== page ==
Go! Week 3: Ascension: Stay Connected

Go! Week 3: Ascension: Stay Connected

Ascension Sunday: Go! Stay Connected

The last two weeks we have been saying that the word Go is a very important word in Catholic Christianity. We have been talking about how God sends us out to Go do good Christian things with other people and that we play an active role in the church’s mission of bringing others to Jesus. We are sent out by Jesus as his disciples who will help him make disciples of other people.

Last week we said that God has given all of us the Holy Spirit to help us do things like helping him make disciples, so that we are never alone. Jesus tells us to go and share the good news, and he gives you the Holy Spirit to help you do that, so that you are never alone.

The Holy Spirit is always with us. And all of us, me included, need to remind ourselves that the Holy Spirit is always alive and active within us. How do we remind ourselves of that? How do we access the help of the Holy Spirit? How do we mindfully stay connected to the Holy Spirit within us? The answer is prayer.

We remind ourselves that we are never alone through prayer. When we talk about finding the courage and the wisdom to go do what Jesus sends us to do, we find courage and wisdom when we pray. And our courage is sustained when we stay connected to God through prayer and sacrament. The sacraments, like receiving Holy Communion, can sustain us but only to the degree that we open ourselves to God. We can only open ourselves to God through prayer.

Therefore, we stay connected, are sustained, through prayer and sacrament. Prayer comes first. Pray is not part of your relationship with God. Prayer is your relationship with God. Prayer is how we relate to God and stay connected to him. We talk with God, we listen to God, and we interact with God through prayer. Let’s take a look at how today’s Mass speaks to us about prayer.

First of all the Mass itself is prayer. It is prayer par excellence, the loftiest, the most sublime, and at the same time the most “concrete” form of prayer. In fact, Mass is a loving encounter with God through his Word and the Body and Blood of Jesus which we receive in Holy Communion. Mass is an encounter with the Lord. Mass is prayer because prayer is an encounter with the Lord.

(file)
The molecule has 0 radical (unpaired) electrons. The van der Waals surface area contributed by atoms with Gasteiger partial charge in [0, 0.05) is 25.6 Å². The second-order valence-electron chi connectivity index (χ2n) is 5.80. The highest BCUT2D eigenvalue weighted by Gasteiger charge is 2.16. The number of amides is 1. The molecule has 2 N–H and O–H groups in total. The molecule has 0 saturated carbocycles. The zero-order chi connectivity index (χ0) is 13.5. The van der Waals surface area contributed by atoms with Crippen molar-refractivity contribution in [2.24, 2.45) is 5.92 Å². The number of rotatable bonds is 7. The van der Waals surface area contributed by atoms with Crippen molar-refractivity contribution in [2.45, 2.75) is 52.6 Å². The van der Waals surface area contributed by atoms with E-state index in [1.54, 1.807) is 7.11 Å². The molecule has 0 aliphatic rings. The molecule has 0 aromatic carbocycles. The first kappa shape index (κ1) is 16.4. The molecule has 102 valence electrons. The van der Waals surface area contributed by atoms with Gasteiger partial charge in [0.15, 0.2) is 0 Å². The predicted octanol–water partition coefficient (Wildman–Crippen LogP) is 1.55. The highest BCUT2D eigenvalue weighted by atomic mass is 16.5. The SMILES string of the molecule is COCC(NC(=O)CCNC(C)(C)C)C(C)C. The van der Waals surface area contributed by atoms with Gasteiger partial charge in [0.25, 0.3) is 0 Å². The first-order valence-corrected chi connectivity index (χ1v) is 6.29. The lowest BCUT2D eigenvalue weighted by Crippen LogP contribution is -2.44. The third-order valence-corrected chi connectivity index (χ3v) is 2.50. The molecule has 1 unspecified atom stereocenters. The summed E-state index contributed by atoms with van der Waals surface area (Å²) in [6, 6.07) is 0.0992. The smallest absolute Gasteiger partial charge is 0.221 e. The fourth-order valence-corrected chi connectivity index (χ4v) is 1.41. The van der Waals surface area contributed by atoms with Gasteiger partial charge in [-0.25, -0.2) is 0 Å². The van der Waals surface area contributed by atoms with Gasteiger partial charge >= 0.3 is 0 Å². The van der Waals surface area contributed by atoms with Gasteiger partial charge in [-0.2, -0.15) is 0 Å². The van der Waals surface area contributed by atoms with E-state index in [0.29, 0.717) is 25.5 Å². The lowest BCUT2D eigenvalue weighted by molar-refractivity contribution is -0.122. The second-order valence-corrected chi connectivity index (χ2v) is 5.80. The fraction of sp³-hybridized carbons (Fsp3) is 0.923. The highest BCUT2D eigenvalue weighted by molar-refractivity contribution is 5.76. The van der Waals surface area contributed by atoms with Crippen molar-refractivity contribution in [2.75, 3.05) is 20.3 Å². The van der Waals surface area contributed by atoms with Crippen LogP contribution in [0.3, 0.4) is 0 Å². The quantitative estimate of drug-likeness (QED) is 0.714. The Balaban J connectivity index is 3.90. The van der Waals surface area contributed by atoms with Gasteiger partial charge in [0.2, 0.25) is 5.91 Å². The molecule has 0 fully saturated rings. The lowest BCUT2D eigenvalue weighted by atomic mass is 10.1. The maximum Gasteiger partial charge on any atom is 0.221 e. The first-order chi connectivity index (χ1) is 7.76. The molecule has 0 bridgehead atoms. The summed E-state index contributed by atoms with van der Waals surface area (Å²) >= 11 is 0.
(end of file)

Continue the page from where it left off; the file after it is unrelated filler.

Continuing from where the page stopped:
Prayer is speaking to the Lord and listening to how the Lord is speaking to us. Prayer is also about surrendering to the Lord. We pray that every time we pray the Lord’s prayer and ask that his will be done in our lives. We are surrendering to him through prayer. If you want to experience true freedom and peace, practice surrendering to God.

During Mass we surrender to God concretely during the offertory of the Mass. When the priest offers the bread and the wine to God the Father, we are all supposed to offer the gift of ourselves, that is why it is called the offertory. We will talk more about that in a couple of minutes.

Let’s start from the beginning of Mass.

One of the first prayers we prayed together today is called the collect. Sometimes people call it the opening prayer. That is the prayer we pray in the beginning of Mass when the priest says, Let us pray. It is called the collect because the priest is collecting all the prayers of the people in the congregation, collecting all of your prayers, and offering them to God. That is why, for this prayer, the priest will pause after he says Let us pray.